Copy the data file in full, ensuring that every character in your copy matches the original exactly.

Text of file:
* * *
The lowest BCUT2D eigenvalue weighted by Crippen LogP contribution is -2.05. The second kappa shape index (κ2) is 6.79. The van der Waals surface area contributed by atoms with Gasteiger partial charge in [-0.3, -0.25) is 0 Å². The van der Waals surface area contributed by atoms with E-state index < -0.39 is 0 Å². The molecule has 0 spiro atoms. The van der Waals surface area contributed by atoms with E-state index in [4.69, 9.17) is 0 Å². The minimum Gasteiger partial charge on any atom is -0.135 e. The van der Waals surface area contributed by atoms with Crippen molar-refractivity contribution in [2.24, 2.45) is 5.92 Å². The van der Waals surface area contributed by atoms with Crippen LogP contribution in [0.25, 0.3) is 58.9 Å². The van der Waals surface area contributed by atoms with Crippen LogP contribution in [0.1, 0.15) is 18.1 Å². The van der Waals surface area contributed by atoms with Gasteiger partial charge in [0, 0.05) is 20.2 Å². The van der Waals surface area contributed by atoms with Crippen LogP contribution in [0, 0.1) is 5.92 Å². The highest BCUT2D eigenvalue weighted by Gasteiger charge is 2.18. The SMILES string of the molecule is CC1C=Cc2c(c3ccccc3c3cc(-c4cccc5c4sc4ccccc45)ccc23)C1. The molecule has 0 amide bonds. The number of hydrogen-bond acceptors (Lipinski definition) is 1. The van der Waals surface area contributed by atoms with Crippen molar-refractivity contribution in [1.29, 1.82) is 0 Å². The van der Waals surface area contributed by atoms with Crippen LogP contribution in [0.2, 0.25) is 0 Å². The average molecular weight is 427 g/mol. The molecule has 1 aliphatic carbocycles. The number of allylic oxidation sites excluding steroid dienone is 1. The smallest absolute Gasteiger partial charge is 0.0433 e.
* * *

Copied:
The lowest BCUT2D eigenvalue weighted by Crippen LogP contribution is -2.05. The second kappa shape index (κ2) is 6.79. The van der Waals surface area contributed by atoms with Gasteiger partial charge in [-0.3, -0.25) is 0 Å². The van der Waals surface area contributed by atoms with E-state index < -0.39 is 0 Å². The molecule has 0 spiro atoms. The van der Waals surface area contributed by atoms with E-state index in [4.69, 9.17) is 0 Å². The minimum Gasteiger partial charge on any atom is -0.135 e. The van der Waals surface area contributed by atoms with Crippen molar-refractivity contribution in [2.24, 2.45) is 5.92 Å². The van der Waals surface area contributed by atoms with Crippen LogP contribution in [0.25, 0.3) is 58.9 Å². The van der Waals surface area contributed by atoms with Crippen LogP contribution in [0.1, 0.15) is 18.1 Å². The van der Waals surface area contributed by atoms with Gasteiger partial charge in [0, 0.05) is 20.2 Å². The van der Waals surface area contributed by atoms with Crippen LogP contribution in [0, 0.1) is 5.92 Å². The highest BCUT2D eigenvalue weighted by Gasteiger charge is 2.18. The SMILES string of the molecule is CC1C=Cc2c(c3ccccc3c3cc(-c4cccc5c4sc4ccccc45)ccc23)C1. The molecule has 0 amide bonds. The number of hydrogen-bond acceptors (Lipinski definition) is 1. The van der Waals surface area contributed by atoms with Crippen molar-refractivity contribution in [1.29, 1.82) is 0 Å². The van der Waals surface area contributed by atoms with Crippen LogP contribution in [0.2, 0.25) is 0 Å². The average molecular weight is 427 g/mol. The molecule has 1 aliphatic carbocycles. The number of allylic oxidation sites excluding steroid dienone is 1. The smallest absolute Gasteiger partial charge is 0.0433 e.